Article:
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How to set up a contract query
Brigitta Pajer avatar
Written by Brigitta Pajer
Updated over a week ago


This feature allows you to call read functions from deployed smart contracts across multiple chains, and compare the returned value to a predefined value.

A read function is a type of function that retrieves data from the blockchain without altering its state. They are used to query information like token balances, user data, or contract states.


In this example, we will set up a contract query requirement that checks if a user’s USDT balance is more than 100 tokens. For this, we need to select Contract query from the Add requirement popup.

After that, we need to select the chain and enter the contract address. In this example, we will use the USDT contract on the Ethereum chain, which you can see here:

We can copy the contract address from the chain’s explorer.

If the contract source code is verified, Guild will be able to automatically detect read functions. The contract is verified if there is an approval mark on the contract tab. You can verify your contract if you upload the source code to the explorer.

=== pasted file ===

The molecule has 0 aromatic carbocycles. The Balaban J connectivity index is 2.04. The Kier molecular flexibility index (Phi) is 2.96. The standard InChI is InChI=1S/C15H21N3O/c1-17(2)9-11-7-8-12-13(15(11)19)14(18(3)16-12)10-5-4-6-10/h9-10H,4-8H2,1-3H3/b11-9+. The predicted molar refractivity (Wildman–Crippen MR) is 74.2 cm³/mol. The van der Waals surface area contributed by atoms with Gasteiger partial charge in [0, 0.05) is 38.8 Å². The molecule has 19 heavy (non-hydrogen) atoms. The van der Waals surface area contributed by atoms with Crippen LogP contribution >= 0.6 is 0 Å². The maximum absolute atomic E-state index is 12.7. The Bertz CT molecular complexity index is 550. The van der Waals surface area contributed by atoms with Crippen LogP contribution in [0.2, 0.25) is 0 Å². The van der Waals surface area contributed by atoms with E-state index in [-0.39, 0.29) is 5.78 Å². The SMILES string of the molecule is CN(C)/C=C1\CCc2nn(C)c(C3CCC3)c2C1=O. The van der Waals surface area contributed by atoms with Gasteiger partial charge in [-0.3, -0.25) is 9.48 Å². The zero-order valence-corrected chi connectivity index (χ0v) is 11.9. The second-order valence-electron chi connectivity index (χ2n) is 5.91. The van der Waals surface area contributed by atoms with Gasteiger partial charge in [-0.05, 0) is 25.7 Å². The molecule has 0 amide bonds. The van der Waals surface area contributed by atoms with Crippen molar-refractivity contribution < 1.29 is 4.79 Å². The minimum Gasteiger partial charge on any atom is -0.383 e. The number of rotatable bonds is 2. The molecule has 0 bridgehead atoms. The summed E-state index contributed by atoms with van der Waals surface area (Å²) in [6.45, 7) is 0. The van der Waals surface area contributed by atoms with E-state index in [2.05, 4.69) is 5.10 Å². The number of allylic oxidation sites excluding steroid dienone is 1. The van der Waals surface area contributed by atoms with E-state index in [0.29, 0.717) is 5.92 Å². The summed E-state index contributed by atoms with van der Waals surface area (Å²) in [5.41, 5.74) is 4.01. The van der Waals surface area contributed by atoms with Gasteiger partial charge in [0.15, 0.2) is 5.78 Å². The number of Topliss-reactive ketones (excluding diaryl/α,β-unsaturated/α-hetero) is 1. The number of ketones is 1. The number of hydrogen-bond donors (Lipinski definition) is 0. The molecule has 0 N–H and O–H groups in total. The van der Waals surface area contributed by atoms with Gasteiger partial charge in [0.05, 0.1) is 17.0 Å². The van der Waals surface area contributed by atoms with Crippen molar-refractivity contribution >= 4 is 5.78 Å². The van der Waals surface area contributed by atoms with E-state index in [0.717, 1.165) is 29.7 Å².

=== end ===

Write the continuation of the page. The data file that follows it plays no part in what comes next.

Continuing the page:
From this list you need to select the query you want to use for your specific purpose. For this example, we will select the balanceOf method.

After selecting the method, Guild automatically detects the amount of inputs and outputs. Since there is only one input and one output in the balanceOf method, it makes our job easier. The first input is an address, which will be the user's address, so we enter USER_ADDRESS. The expected output is the amount we want to compare it to.

Here you just need to enter a predefined amount. After entering, select the needed comparison type, in this case, bigger than or equal.

NOTE: Tokens have a property called decimals, which indicates the number of decimal places a token uses. This is crucial for understanding the token's value. For example, if a token has a decimal value of 18, it means you need to add 18 zeros after a whole number to get its actual value. In other words, 1 token is represented as 1 * 10^18 units. The USDT token has 6 decimals, which means you need to enter 100 000 000 to represent 100 USDT. You don’t need to worry about this when using the token requirement.

Just click Add requirement to save it, and any user who has a balance of more than 100 USDT tokens should get access. (If you want to token gate we recommend you to use the token requirement, which takes care of decimals.)

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